Tata Technologies China has overcome multiple challenges to emerge as a contender in a country where its automotive expertise seems custom-built for success
To engineer a better world’ is the vision Tata Technologies swears by with the cutting-edge work it does for clients across the world in the automotive, aerospace and industrial machinery verticals. The company’s subsidiary in China has, as a corollary, been single-minded in its drive to lay down a marker for expansion.
Tata Technologies China has concentrated on cars and their evolution to develop its presence in a market teeming with possibilities. The numbers provide proof of the progress the subsidiary has made. Set up in late 2013 in Shanghai, the operation has grown at a nippy clip, securing a clutch of standout automotive customers and notching up revenues of nearly $20 million in 2016-17.
Engineering, design and product development services are the hallmarks of Tata Technologies globally. The blueprint and the tools are similar for the China subsidiary but its main — and only — deal for now is cars, especially of the electric kind.
“China has been a dynamic market for us,” says Peter Dow, the general manager of Tata Technologies China. “We picked up four new customers in 2016-17, something that would have been very difficult in any other country. We now have 12 customers here and we have the opportunity to become a lot bigger in the years ahead.”
Much of the business Tata Technologies China has in its kitty has materialised over the past two years. The pace at which customer acquisitions has happened is par for the course in a country where speed of execution, and of change, is phenomenal. "The business environment in China is fast and that makes our customers extremely demanding," adds Dr Dow, who has a doctorate in mechanical engineering from the University of Nottingham, UK. "They want things to happen quickly and we have to keep up."
An indicator of the rapidity of Tata Technologies China's progress from 2015 onwards is its employee figures. "Two years back we had eight-nine people; today we are at about 120," says Dr Dow. "We have recruited in China — about 70% of our employees are Chinese nationals — and we have pulled in engineers from our operations in India and Europe."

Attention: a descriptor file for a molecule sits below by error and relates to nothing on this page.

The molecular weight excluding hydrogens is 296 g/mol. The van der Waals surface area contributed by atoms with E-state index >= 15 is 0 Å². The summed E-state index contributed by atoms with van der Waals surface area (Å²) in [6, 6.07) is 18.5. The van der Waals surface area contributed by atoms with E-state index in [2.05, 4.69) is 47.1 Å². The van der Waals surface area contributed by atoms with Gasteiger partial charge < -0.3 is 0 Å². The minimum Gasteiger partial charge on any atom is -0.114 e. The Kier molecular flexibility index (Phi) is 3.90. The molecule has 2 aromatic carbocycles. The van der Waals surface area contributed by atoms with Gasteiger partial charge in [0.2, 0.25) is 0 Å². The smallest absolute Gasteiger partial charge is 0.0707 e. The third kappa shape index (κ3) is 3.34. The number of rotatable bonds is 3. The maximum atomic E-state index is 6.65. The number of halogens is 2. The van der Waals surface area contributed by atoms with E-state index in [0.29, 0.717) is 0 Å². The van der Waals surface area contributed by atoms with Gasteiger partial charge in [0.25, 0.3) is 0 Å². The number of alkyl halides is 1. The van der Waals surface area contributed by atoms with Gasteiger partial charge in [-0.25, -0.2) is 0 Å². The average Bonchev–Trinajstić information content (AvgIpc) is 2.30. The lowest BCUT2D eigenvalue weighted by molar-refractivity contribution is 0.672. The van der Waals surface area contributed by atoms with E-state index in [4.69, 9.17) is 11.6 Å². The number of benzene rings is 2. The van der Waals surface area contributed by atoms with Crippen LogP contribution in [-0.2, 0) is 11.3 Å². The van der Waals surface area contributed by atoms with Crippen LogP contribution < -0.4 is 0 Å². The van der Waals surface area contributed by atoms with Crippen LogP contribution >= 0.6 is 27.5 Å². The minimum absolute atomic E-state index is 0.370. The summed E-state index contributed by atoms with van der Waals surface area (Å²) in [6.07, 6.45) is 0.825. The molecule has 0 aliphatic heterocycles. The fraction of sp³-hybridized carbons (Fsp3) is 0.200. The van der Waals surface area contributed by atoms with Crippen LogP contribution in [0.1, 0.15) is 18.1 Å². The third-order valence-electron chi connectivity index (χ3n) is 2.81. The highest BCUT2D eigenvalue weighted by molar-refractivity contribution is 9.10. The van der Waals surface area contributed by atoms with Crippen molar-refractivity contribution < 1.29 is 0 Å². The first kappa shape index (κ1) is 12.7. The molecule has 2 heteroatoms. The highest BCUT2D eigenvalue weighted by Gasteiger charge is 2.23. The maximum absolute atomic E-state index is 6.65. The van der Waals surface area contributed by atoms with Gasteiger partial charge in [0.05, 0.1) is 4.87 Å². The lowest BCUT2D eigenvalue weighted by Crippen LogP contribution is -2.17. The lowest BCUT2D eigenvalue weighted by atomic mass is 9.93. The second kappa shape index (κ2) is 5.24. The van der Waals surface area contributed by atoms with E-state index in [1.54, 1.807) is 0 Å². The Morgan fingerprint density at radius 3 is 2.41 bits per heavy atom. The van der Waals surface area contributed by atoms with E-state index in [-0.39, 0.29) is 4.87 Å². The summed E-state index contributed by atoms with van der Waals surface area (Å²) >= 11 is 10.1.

The company was deliberate in how it went about establishing itself in China (see Staying single). "We took time trying to understand the market and what our value proposition would be within it," explains Dr Dow. "There are a host of openings here at any given moment and we wanted to be sure about which segment to enter, about what to target."
Small engagements were the first step for Tata Technologies China before it made a customer breakthrough with NIO (previously known as Next EV), a high-profile startup that designs and develops premium electric cars. China is among the most fertile places in the world right now for advancements in electric-vehicle technology and NIO is an example of how this fecund ecosystem breeds winners.
“The spark was finding a company looking to expand quickly, one that needed a flexible partner,” says Dr Dow. “A car normally takes about 36 months to develop; NIO wanted to do it in 24. They were looking for a partner who could bring in people and technology expertise. It was a coming together of our capabilities and their requirements.”
Homegrown technological prowess and government support are, according to Dr Dow, propelling China to a global leadership position in electric cars. It’s a reality that slots in perfectly with the advantages that Tata Technologies China has. “There is a big transition to electric vehicles in this country and it’s not as if the technology is from elsewhere. China is on par with America in battery technology and power trains.”
Lighter is better when it comes to reducing energy consumption in any vehicle and Tata Technologies China’s efforts are based on this element of basic physics. “Our objective is to help build vehicle structures with lightweight options,” says Dr Dow. “We target materials and manufacturing processes, particularly aluminium structures, with which we have plenty of experience and knowhow.”
Recruiting capable people is critical for Tata Technologies China. It is a challenge as well. “When you recruit in this country, you don’t do so merely on salary,” says Dr Dow. “We are providing our people with a vision of what the company wants to be. What we have created is a blend of European, Indian and Chinese.”